Alec Baldwin On Donald Trump And His Notorious Impersonation Of The President

Alec Baldwin - who turns 59 today - is one of the most talked about celebrities thanks to his notorious Saturday Night Live impersonation of President Donald Trump, which The Donald hates so much that you know it has to be good. But Baldwin, who recently opened up about his views of Trump, says that the hatred is not mutual and the impersonation isn't meant to be "malicious."

"I don't hate Trump," Baldwin told Vanity Fair last month. "I don't think it [the impersonation] would work if you do cuz then you wouldn't be able to see clearly."

However, Baldwin - a native of Amittyville, New York - is not a fan of The Donald either. He told Vanity Fair that Trump rose to power by duping people into believing that the fictionalization of himself on The Apprentice as a financial wizard was what they were going to get by voting for him. "Trump managed to convince everybody west of the Hudson [River] that he is the guy that's on the TV show - this crack business executive."

But Trump didn't fool New Yorkers, he says, who have been on to his schtick for a long time. "In New York, he was kind of endured in a way," Baldwin said.

Now the president seems to be taking that out on his former neighbors now. "What's interesting to me is that he seems to have gone to Washington to almost choose nominees and to advocate for policies that spit in the face of New Yorkers in particular," Baldwin added.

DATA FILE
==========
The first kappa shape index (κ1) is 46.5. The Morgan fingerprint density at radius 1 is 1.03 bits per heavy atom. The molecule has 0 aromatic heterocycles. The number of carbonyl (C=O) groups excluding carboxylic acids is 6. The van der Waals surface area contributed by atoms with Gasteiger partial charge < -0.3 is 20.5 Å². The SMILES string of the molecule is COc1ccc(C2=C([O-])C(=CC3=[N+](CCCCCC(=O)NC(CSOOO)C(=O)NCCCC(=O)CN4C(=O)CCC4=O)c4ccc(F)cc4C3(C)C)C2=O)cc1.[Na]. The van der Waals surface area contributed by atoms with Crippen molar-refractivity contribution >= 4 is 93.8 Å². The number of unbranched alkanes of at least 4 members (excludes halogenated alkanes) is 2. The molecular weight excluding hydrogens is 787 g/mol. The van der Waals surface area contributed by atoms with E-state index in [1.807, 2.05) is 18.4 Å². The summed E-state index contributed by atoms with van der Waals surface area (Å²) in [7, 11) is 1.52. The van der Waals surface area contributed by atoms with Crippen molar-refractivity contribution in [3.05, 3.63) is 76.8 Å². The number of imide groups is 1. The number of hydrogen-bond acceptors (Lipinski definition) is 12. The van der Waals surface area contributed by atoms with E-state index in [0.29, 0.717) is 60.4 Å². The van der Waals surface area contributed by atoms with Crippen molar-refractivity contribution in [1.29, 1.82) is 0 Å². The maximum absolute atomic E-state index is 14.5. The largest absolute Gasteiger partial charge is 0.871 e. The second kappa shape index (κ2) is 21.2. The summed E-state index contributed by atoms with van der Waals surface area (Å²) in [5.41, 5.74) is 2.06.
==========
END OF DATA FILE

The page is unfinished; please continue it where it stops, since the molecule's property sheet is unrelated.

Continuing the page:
Check out the full interview in the clip below. And if you're a big fan of Baldwin's Trump, make sure to watch the season finale of 'Saturday Night Live,' which might be the sendoff for the impersonation.

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President Trump's 2020 budget request includes a loophole that would let Washington, DC finally open up dispensaries for recreational cannabis. Although DC voters passed a ballot initiative to legalize recreational cannabis back in 2014, Congress has used its power over the nation's capital to prevent it from selling cannabis for recreational use. Right now, local dispensaries can only sell medical marijuana to registered patients thanks to Congress, which controls spending in the District of Columbia.

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